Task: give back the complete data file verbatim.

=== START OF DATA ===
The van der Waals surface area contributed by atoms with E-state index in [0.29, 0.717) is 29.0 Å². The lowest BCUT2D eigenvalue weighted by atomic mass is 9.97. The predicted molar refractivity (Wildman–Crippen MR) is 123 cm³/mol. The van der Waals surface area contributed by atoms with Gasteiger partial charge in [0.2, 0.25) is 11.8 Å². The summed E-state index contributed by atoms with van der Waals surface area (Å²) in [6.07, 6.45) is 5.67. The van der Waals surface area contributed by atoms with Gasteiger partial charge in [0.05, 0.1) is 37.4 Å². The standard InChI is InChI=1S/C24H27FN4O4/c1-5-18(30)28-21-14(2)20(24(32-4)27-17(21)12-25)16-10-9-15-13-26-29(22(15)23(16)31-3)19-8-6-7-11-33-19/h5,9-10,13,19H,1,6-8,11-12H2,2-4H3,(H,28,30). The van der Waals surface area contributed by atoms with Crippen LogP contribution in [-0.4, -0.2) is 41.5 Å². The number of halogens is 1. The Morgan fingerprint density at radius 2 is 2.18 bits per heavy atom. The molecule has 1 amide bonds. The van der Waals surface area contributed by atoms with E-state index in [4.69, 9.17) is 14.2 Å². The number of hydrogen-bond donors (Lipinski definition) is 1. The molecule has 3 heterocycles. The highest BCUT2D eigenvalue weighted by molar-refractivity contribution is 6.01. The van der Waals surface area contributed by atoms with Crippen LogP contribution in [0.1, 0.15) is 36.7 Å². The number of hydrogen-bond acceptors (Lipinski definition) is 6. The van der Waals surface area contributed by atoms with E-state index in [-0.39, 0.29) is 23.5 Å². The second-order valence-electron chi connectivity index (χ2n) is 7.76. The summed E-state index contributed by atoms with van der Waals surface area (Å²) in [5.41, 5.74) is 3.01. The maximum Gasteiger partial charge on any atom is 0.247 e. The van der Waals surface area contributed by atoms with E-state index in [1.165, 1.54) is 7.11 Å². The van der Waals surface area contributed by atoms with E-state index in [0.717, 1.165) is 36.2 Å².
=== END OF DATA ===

The van der Waals surface area contributed by atoms with E-state index in [0.29, 0.717) is 29.0 Å². The lowest BCUT2D eigenvalue weighted by atomic mass is 9.97. The predicted molar refractivity (Wildman–Crippen MR) is 123 cm³/mol. The van der Waals surface area contributed by atoms with Gasteiger partial charge in [0.2, 0.25) is 11.8 Å². The summed E-state index contributed by atoms with van der Waals surface area (Å²) in [6.07, 6.45) is 5.67. The van der Waals surface area contributed by atoms with Gasteiger partial charge in [0.05, 0.1) is 37.4 Å². The standard InChI is InChI=1S/C24H27FN4O4/c1-5-18(30)28-21-14(2)20(24(32-4)27-17(21)12-25)16-10-9-15-13-26-29(22(15)23(16)31-3)19-8-6-7-11-33-19/h5,9-10,13,19H,1,6-8,11-12H2,2-4H3,(H,28,30). The van der Waals surface area contributed by atoms with Crippen LogP contribution in [-0.4, -0.2) is 41.5 Å². The number of halogens is 1. The Morgan fingerprint density at radius 2 is 2.18 bits per heavy atom. The molecule has 1 amide bonds. The van der Waals surface area contributed by atoms with E-state index in [4.69, 9.17) is 14.2 Å². The number of hydrogen-bond donors (Lipinski definition) is 1. The molecule has 3 heterocycles. The highest BCUT2D eigenvalue weighted by molar-refractivity contribution is 6.01. The van der Waals surface area contributed by atoms with Crippen LogP contribution in [0.1, 0.15) is 36.7 Å². The number of hydrogen-bond acceptors (Lipinski definition) is 6. The van der Waals surface area contributed by atoms with E-state index in [-0.39, 0.29) is 23.5 Å². The second-order valence-electron chi connectivity index (χ2n) is 7.76. The summed E-state index contributed by atoms with van der Waals surface area (Å²) in [5.41, 5.74) is 3.01. The maximum Gasteiger partial charge on any atom is 0.247 e. The van der Waals surface area contributed by atoms with E-state index in [1.165, 1.54) is 7.11 Å². The van der Waals surface area contributed by atoms with E-state index in [0.717, 1.165) is 36.2 Å².